**But now this unique film has a critically-acclaimed companion piece, The Look of Silence, which examines the Indonesian genocide from the perspective of the victims. As of this writing, Silence is now in theaters and is playing at our very own Alamo Drafthouse Kalamazoo. Please watch and support these very important movies.


Teenage is not a conventional documentary film that attempts to provide a historical summary of the development of the idea of the “teenager” and its formation as an in-between stage between childhood and adulthood. Rather, it’s a film based upon the book of the same title by punk enthusiast, author Jon Savage. Conceived as an expressionist tone poem that ruminates on various teen movements, fads and stylistic trends during the years 1875-1945, Teenage stitches together voiced over diary entries culled from the United States, England and Germany. Rare archival footage is combined with stylized reenactments to give the film a dreamy, high fashion gloss. From the dance hall floors covered with swinging Jitterbugs to cropped haired Flappers expressing their new found freedom to consume and rebel in equal amounts to the misguided Nazi Youth and their antithesis the doomed Swing Kids, adolescence is shown as a transitory moment of excess, innocence lost and exuberance before the reckoning of adult complexities and truths kick in.

5 Great Movies You Probably Have Not Seen

Just kidding, some of you have likely seen a few of these little treasures buried deep within our movie collection. 

Eternity and a Day--A work of mesmerizing poetry about a dying man's struggle to reconcile his past while befriending a young boy living precariously on the streets of Greece.

The Actuality Dramas of Allan King--A weirdly affecting assortment of "reality-based" documentaries that touch on subjects like marriage, end of life care and a 1970's counter-culture commune in Canada.

Like Father Like Son--A film that asks the question, what would you do if your biological son had been switched at birth with another child from a family with lesser means? Gut gripping stuff.

The American Friend--Most know of Wim Wenders through his classic film Wings of Desire but there's a lot to like about this German/English language adaptation of a Patricia Highsmith story that stars Bruno Ganz and the always unhinged Dennis Hopper.

George Washington--A classic "indie" film set in the south that seems to be under-appreciated and unknown. It's a quirky coming of age drama that takes place in North Carolina over a single summer. A group of young kids are confronted  with tough choices as they attempt to grapple with a secret.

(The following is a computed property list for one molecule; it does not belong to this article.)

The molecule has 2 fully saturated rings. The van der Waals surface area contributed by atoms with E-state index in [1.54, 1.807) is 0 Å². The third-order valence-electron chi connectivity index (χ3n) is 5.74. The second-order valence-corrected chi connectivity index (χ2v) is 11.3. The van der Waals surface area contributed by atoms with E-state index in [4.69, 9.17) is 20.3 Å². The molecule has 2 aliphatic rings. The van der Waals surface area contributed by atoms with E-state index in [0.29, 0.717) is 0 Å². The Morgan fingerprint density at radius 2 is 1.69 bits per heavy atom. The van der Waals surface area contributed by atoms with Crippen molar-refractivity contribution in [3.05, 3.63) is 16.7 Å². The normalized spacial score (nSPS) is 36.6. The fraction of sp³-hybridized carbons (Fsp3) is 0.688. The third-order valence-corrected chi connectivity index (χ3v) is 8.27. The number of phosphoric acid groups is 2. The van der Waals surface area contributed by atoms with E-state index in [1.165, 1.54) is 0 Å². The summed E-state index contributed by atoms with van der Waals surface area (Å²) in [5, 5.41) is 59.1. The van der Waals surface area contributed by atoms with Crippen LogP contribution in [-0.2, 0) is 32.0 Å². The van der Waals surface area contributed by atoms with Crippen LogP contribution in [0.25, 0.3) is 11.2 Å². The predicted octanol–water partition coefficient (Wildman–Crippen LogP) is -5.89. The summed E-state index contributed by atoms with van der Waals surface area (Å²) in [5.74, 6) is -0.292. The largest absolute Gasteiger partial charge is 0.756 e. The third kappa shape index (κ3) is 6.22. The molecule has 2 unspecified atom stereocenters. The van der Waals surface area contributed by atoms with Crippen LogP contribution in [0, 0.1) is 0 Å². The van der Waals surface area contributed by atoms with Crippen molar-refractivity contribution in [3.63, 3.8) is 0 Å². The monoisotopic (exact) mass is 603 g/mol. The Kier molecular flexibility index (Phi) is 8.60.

Liked That, Try This

It's another installment of Liked That, Try This, where we match movies with similar styles, themes, or intersecting approaches to movie-making. Here goes...

Domestic Dramas--

Liked The Royal Tenenbaums try Fanny and Alexander

Liked Late Spring try Yi Yi

Liked Savages try You Can Count on Me

Summer Romances--

Liked Summer with Monika try A Summer's Tale

American Literature--

Liked To Kill A Mocking Bird try The Heart Is A Lonely Hunter

Film Noir--

Liked Double Indemnity try The Killers

Liked The Third Man try Odd Man Out

Coming of Age--

Liked Boyhood try King of the Hill

Liked Fish Tank try L'enfance Nue

Liked Ratcatcher try The Long Day Closes

Science Fiction--

Liked Interstellar try Solaris

Soccer Stories

Fans of soccer/football will definitely want to check out the ESPN 30 for 30 documentary Soccer Stories, a fascinating collection of eight short films detailing the rich history of the sport. The most notable of the films is titled Hillsborough, an investigation behind the the tragic death of over 90 people during a match in a British stadium. Not only does the film shine a light on the likely causes of the disaster but it also exposes the callous cover-up and myth-making led by the local police, tabloid media and political elites, all of whom placed the blame for the catastrophe on the fans.


The Tour de France is off and running and if you’re a bicycling enthusiast you’ll you want to check out our collection of documentaries, including:

The Armstrong Lie
Slaying the Badger
Yell for Cadel
Hell on Wheels
Bicycle Dreams: The Race Across America
Vive le Tour

For book readers, check out these titles